Another 505 people were admitted to hospital in England with COVID-19 and 604 mechanical ventilator beds are in use across the UK by coronavirus patients.
Last night's Channel 4 Dispatches programme Coronavirus Did the Government Get It Wrong? is the latest media coverage to get a detailed official rebuttal in a blog post from the Department of Health and Social Care. The programme alleged the Government was slow to respond to warnings from scientists over COVID-19, was wrong to consider herd immunity as an option, was late locking down, and shouldn't have allowed big sporting events to go ahead. A Government spokesperson said: "’This is an unprecedented global pandemic and we have taken the right steps at the right time to combat it. At every stage, the Government has been guided by the advice of experts from SAGE and its sub-committees – advice which has now been published on gov.uk. The Government has been very clear that herd immunity has never been our policy or goal."
The British Council has cancelled some Professional and Linguistic Assessments Board tests (PLAB 1) for overseas doctors due to COVID-19, and the GMC has cancelled all existing bookings for PLAB 2. The BMA said in a tweet: "This will cause a great deal of concern to those international doctors who want to offer their skills and expertise to the NHS; we are urging the GMC to do everything it can to ensure that these exams can safely resume as soon as possible."
University of Warwick Zeeman Institute preprint modelling supports the cautious partial reopening of schools in England this week. Study lead, Professor Matt Keeling, said in a news release: "Our work indicates that the current policy of Reception, Year 1 and Year 6 children returning to school is likely to result in a small increase in the reproduction number. In isolation this is unlikely to push R above 1 but there still remains uncertainty over the consequences of other recent changes that have relaxed the lockdown."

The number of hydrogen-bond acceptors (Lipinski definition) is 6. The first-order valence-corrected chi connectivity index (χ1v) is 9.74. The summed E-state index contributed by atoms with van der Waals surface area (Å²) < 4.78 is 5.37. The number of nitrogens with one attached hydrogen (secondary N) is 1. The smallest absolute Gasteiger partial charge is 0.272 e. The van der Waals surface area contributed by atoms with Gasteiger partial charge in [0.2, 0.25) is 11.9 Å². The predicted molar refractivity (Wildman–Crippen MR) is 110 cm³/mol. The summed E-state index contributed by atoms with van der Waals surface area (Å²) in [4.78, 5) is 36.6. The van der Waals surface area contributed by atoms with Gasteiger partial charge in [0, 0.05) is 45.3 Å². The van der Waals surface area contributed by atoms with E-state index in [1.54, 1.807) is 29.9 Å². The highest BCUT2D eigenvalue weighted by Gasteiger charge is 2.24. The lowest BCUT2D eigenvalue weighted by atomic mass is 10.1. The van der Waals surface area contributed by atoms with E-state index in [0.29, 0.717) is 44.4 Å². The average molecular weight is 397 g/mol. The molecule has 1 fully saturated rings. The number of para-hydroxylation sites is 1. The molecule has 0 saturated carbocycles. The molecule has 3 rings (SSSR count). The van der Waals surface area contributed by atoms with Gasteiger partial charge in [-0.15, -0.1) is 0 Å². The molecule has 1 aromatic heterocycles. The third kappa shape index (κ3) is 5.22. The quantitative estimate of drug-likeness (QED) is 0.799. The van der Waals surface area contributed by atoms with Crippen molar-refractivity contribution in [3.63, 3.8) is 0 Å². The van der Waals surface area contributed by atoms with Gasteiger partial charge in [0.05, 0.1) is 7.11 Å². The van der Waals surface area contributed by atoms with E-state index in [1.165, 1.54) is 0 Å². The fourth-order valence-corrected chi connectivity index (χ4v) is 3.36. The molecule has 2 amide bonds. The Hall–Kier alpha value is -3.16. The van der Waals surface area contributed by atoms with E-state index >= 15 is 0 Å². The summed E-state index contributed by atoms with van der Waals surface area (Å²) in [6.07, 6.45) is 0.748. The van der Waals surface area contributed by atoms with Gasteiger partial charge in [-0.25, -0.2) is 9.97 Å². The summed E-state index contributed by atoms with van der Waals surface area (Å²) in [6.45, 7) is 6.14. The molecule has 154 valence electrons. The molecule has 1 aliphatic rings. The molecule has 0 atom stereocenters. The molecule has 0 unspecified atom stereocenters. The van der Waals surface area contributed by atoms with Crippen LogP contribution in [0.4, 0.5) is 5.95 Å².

Ongoing UCL research involving 90,000 UK adults suggests easing lockdown measures has reduced anxiety and depression levels over the past week, but levels remain higher than average. Depression and anxiety remain highest in young people, people living alone, households with lower incomes, those with mental health conditions, families with children, and in urban areas. While most people show a large degree of compliance with lockdown rules, levels of 'complete' compliance have fallen further.
Obesity Health Alliance (OHA) polling suggests 74% of people support new action on obesity after it was linked to worse COVID-19 outcomes. In a statement, Consultant Endocrinologist and OHA adviser, Professor John Wass, said there was "an unparalleled opportunity to bring about sustained changes to our environment. We can then build a robust population, resilient to all kinds of disease and able to contribute to a strong society. Obesity is not a choice individuals make and we strongly encourage the Government to move ahead with bold action." Savanta ComRes interviewed 2085 UK adults for OHA.
More than half of people in the UK have experienced poorer sleep since lockdown measures were introduced in March to contain the spread of COVID-19, a study has found. The study by King's College London and IPSOS Mori was based on 2254 interviews.
A British Lung Foundation survey of more than 14,000 people found cleaner air during lockdown has led to 16% of respondents reporting an improvement in symptoms. A quarter of people with asthma noted improvements. The charity's Policy and Public Affairs Officer Zak Bond said in a statement: "The Government has a duty to ensure that as the country recovers from COVID-19, we can continue to keep air pollution levels down, and keep pushing them lower, with the rapid introduction of Clean Air Zones, support for public and active transport, and tougher air quality laws."